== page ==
September 28, 2009

The importance of time management

For the past few days of meetings and classes, I learned that one of the most important things that AIM students value was the rare commodity called TIME. The professors weren't kidding when they said that the pre-MBA class(with courses which would have lasted for a semester in other schools) was nothing compared to the actual MBA.

I've acquired a taste for coffee of the bitter and sugary kind. I've learned to value breaks more and plan ahead when it comes to readings and meetings with my CAN groupmates. While it is a technique still far from being perfect, at least I've started to make more use of the available time at hand. You have to learn to manage the time you spend when doing case readings and meetings as a lot of Cohort 5 can attest. Even some of our professors constantly reminded us to spend just 1 hour and 30 minutes with our case discussions with the CAN group. It was an adjustment period for most of us I think, with the in-your-face realization of what can happen should one not take advantage of the available time. A lot of us spent back to back days sleeping at 3, 4 or 5 in the morning because of this.

Some useful things to know:
1. Read the case before meeting and do the case analysis beforehand.- doing this saves time in discussions and saves everyone from having to wait for others to finish.

2. If you haven't read the case completely, make sure to skim and highlight the important points that you come across. If you don't get it the first time, at least when meeting time comes you can discuss those concepts with your group mates. One professor even said, "Do not show up for meetings if you didn't read at all." You have to know the topic, if not the charts or data.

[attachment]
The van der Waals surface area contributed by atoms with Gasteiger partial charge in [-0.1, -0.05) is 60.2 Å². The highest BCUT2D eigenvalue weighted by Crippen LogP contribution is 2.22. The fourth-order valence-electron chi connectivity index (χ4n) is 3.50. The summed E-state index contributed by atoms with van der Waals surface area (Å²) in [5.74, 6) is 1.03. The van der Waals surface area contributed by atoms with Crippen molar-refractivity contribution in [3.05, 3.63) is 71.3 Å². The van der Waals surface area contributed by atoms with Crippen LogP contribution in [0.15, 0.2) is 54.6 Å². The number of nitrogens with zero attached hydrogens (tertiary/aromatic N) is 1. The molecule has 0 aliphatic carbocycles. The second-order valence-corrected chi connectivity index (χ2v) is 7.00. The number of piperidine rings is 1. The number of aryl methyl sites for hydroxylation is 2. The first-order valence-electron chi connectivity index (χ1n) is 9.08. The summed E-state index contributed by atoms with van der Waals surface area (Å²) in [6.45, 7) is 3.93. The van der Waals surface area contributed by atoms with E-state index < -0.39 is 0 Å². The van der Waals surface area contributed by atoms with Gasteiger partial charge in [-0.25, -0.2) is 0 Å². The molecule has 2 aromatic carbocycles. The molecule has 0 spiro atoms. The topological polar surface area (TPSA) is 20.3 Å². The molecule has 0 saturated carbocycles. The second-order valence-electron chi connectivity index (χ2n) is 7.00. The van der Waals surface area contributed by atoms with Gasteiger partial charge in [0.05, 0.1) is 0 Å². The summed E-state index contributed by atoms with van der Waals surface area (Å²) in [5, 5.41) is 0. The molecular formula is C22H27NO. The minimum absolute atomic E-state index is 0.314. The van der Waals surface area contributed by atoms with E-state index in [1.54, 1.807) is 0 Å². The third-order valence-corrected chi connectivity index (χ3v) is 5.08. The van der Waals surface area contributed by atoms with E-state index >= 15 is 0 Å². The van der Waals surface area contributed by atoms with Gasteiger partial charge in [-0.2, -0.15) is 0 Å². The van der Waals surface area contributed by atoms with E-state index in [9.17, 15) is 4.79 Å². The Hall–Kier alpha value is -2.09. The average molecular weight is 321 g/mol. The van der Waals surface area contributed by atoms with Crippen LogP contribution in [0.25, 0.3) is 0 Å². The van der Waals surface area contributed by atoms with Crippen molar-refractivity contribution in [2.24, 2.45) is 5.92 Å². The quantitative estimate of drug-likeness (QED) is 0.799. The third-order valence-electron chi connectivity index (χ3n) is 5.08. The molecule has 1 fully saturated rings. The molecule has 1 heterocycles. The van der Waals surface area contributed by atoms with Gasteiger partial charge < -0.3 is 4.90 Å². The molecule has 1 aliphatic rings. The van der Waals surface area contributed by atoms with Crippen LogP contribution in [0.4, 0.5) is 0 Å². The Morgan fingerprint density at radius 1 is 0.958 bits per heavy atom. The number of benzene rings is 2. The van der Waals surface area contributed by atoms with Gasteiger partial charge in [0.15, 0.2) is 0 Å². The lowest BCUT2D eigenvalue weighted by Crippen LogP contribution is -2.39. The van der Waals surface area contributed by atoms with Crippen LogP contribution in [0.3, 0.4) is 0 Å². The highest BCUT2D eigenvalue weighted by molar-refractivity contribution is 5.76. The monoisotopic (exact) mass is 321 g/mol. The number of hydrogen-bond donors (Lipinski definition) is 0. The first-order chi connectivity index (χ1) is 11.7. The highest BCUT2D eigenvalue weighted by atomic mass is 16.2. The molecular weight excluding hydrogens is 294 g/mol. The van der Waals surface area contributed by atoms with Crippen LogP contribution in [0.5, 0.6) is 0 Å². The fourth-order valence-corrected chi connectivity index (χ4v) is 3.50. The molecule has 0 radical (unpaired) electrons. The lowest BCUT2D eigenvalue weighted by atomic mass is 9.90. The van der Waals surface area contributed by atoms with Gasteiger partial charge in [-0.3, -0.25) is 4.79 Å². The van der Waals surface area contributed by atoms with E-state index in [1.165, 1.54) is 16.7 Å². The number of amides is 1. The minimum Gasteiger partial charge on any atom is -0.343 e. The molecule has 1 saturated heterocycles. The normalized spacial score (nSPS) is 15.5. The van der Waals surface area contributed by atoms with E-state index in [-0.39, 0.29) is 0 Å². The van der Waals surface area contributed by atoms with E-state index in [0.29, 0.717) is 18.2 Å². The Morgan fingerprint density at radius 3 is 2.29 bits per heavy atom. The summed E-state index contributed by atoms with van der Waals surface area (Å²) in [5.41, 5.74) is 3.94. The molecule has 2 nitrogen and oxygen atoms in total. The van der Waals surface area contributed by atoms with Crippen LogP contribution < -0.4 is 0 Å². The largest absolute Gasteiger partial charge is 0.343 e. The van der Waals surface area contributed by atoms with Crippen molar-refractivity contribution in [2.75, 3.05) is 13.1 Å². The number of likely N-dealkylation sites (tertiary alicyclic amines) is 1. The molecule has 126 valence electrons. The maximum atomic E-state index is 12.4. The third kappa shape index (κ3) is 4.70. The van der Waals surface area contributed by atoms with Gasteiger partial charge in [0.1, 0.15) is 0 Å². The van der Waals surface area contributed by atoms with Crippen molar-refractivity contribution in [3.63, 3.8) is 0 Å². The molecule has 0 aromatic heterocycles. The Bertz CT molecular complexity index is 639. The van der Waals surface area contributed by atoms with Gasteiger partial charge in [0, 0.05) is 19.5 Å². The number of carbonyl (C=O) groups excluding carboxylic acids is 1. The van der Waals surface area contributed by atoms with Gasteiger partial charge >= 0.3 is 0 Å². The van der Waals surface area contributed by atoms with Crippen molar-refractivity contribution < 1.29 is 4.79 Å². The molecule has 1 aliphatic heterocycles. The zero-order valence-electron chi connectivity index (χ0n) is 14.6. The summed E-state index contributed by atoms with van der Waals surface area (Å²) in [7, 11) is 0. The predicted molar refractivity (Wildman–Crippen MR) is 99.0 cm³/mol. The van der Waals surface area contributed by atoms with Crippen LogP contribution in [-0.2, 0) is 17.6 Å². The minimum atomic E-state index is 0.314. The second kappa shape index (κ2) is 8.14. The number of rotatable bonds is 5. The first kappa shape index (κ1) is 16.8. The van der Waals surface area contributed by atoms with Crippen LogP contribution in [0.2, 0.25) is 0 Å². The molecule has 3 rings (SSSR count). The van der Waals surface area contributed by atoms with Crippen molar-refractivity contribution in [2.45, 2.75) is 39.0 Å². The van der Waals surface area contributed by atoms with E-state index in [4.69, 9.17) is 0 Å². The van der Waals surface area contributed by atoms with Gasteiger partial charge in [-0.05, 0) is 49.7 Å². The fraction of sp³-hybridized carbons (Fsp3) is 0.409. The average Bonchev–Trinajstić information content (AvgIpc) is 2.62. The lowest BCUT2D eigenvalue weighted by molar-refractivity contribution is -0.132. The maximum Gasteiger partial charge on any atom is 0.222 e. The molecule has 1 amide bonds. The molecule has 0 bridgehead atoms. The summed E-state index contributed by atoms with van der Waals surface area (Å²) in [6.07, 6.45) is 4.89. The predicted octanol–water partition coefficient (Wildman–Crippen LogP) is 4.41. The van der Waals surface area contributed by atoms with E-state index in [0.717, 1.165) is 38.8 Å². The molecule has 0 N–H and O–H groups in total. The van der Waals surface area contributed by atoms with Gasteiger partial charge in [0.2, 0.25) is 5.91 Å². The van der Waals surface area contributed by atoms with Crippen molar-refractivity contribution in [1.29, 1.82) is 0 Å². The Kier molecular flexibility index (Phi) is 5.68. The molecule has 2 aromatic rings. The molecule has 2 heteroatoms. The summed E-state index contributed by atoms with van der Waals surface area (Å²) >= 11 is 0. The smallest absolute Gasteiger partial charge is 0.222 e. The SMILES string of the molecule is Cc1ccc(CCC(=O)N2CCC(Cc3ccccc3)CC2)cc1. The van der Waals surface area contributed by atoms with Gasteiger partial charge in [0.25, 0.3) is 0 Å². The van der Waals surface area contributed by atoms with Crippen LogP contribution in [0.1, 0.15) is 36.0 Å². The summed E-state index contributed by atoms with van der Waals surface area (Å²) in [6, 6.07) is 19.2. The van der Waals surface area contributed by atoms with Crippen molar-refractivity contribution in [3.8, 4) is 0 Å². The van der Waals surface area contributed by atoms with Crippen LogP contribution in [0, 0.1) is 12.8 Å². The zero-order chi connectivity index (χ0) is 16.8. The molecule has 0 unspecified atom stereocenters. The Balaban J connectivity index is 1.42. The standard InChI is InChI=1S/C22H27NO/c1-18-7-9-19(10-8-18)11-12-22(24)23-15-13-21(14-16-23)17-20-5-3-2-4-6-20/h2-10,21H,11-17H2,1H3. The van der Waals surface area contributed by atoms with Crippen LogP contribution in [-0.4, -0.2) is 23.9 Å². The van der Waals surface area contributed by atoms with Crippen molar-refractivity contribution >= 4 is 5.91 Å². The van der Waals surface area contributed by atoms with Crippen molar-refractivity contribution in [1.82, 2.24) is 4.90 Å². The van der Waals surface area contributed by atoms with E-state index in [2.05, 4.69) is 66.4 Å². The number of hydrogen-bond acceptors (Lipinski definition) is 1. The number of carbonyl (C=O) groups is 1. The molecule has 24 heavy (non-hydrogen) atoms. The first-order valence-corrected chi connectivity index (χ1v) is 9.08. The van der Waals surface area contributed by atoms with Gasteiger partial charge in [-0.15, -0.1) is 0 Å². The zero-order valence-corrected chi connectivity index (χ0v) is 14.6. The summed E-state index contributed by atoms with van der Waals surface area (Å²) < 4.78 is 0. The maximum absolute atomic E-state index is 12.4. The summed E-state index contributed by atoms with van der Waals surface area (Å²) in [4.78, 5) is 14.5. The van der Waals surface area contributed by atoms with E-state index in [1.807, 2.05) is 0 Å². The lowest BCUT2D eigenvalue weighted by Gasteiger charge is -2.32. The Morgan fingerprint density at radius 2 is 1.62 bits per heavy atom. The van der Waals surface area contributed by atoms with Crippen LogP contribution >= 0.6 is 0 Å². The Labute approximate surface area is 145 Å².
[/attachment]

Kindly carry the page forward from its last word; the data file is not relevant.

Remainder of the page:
3. Listen, listen, listen. - Everyone will get their chances to speak. Unfortunately, like in in the real world, not all people want to open themselves to other people's perspectives. But as a CAN group, it really is important that people slow down and listen. Who knows, maybe what you want or mean to say has already been said by the other. Maybe you just spent so much time thinking your idea in your head that you didn't recognize it.

4. Get sleep every chance that you can.

Well, they weren't kidding when they said it was like a boot camp. But like any boot camp, trainees eventually get used to it. Better yet, trainees eventually turn into excellent soldiers, able to devise their own strategies to manage the precious commodity that is TIME.

We're all looking forward to sleep. Eventually we'll all get that coveted 6 or 8 hours of sleep a day that we all crave for.

CHINO.

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